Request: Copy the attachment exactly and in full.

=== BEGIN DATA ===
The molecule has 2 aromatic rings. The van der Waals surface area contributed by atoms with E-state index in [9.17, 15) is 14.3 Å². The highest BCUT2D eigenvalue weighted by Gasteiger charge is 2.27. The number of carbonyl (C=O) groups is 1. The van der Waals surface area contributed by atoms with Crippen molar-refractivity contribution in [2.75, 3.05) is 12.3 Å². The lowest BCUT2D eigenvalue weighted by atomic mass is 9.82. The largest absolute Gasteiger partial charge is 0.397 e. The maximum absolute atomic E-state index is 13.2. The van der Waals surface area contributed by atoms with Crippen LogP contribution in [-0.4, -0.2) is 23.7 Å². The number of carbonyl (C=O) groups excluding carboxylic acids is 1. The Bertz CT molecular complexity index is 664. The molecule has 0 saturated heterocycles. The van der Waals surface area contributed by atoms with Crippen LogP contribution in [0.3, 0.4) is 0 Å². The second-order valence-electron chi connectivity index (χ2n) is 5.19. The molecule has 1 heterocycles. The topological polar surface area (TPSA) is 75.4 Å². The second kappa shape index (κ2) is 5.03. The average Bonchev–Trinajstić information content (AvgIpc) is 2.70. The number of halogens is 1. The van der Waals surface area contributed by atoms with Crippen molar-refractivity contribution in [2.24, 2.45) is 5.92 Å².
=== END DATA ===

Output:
The molecule has 2 aromatic rings. The van der Waals surface area contributed by atoms with E-state index in [9.17, 15) is 14.3 Å². The highest BCUT2D eigenvalue weighted by Gasteiger charge is 2.27. The number of carbonyl (C=O) groups is 1. The van der Waals surface area contributed by atoms with Crippen molar-refractivity contribution in [2.75, 3.05) is 12.3 Å². The lowest BCUT2D eigenvalue weighted by atomic mass is 9.82. The largest absolute Gasteiger partial charge is 0.397 e. The maximum absolute atomic E-state index is 13.2. The van der Waals surface area contributed by atoms with Crippen LogP contribution in [-0.4, -0.2) is 23.7 Å². The number of carbonyl (C=O) groups excluding carboxylic acids is 1. The Bertz CT molecular complexity index is 664. The molecule has 0 saturated heterocycles. The van der Waals surface area contributed by atoms with Crippen LogP contribution in [0.3, 0.4) is 0 Å². The second-order valence-electron chi connectivity index (χ2n) is 5.19. The molecule has 1 heterocycles. The topological polar surface area (TPSA) is 75.4 Å². The second kappa shape index (κ2) is 5.03. The average Bonchev–Trinajstić information content (AvgIpc) is 2.70. The number of halogens is 1. The van der Waals surface area contributed by atoms with Crippen molar-refractivity contribution in [2.24, 2.45) is 5.92 Å².